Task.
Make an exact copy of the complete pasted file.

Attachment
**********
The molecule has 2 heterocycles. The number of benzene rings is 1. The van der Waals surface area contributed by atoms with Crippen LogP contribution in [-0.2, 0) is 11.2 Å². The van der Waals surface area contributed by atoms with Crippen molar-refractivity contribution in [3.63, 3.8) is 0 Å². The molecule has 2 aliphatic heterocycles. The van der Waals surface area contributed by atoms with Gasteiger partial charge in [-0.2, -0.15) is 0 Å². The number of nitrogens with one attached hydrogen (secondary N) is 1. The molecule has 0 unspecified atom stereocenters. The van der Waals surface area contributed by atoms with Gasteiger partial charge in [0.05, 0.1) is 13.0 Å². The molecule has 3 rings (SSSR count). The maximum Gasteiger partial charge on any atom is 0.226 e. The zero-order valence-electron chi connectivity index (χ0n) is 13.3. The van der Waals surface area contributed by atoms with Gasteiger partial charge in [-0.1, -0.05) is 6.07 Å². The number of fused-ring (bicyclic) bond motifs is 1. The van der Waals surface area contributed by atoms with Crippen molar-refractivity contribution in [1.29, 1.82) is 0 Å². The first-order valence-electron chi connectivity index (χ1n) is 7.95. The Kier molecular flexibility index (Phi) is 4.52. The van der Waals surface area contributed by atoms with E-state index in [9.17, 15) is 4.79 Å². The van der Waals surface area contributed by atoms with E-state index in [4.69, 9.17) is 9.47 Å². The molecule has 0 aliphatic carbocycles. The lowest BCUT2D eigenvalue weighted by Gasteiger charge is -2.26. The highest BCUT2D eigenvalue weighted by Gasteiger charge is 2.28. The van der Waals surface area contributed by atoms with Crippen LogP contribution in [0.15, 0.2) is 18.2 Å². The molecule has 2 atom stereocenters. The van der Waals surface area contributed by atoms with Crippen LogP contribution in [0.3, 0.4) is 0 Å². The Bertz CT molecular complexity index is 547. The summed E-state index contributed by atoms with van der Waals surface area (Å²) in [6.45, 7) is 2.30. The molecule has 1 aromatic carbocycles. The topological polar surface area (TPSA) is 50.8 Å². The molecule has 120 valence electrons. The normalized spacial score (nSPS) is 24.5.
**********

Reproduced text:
The molecule has 2 heterocycles. The number of benzene rings is 1. The van der Waals surface area contributed by atoms with Crippen LogP contribution in [-0.2, 0) is 11.2 Å². The van der Waals surface area contributed by atoms with Crippen molar-refractivity contribution in [3.63, 3.8) is 0 Å². The molecule has 2 aliphatic heterocycles. The van der Waals surface area contributed by atoms with Gasteiger partial charge in [-0.2, -0.15) is 0 Å². The number of nitrogens with one attached hydrogen (secondary N) is 1. The molecule has 0 unspecified atom stereocenters. The van der Waals surface area contributed by atoms with Gasteiger partial charge in [0.05, 0.1) is 13.0 Å². The molecule has 3 rings (SSSR count). The maximum Gasteiger partial charge on any atom is 0.226 e. The zero-order valence-electron chi connectivity index (χ0n) is 13.3. The van der Waals surface area contributed by atoms with Gasteiger partial charge in [-0.1, -0.05) is 6.07 Å². The number of fused-ring (bicyclic) bond motifs is 1. The van der Waals surface area contributed by atoms with Crippen molar-refractivity contribution in [1.29, 1.82) is 0 Å². The first-order valence-electron chi connectivity index (χ1n) is 7.95. The Kier molecular flexibility index (Phi) is 4.52. The van der Waals surface area contributed by atoms with E-state index in [9.17, 15) is 4.79 Å². The van der Waals surface area contributed by atoms with E-state index in [4.69, 9.17) is 9.47 Å². The molecule has 0 aliphatic carbocycles. The lowest BCUT2D eigenvalue weighted by Gasteiger charge is -2.26. The highest BCUT2D eigenvalue weighted by Gasteiger charge is 2.28. The van der Waals surface area contributed by atoms with Crippen LogP contribution in [0.15, 0.2) is 18.2 Å². The molecule has 2 atom stereocenters. The van der Waals surface area contributed by atoms with Crippen LogP contribution in [0.3, 0.4) is 0 Å². The Bertz CT molecular complexity index is 547. The summed E-state index contributed by atoms with van der Waals surface area (Å²) in [6.45, 7) is 2.30. The molecule has 1 aromatic carbocycles. The topological polar surface area (TPSA) is 50.8 Å². The molecule has 120 valence electrons. The normalized spacial score (nSPS) is 24.5.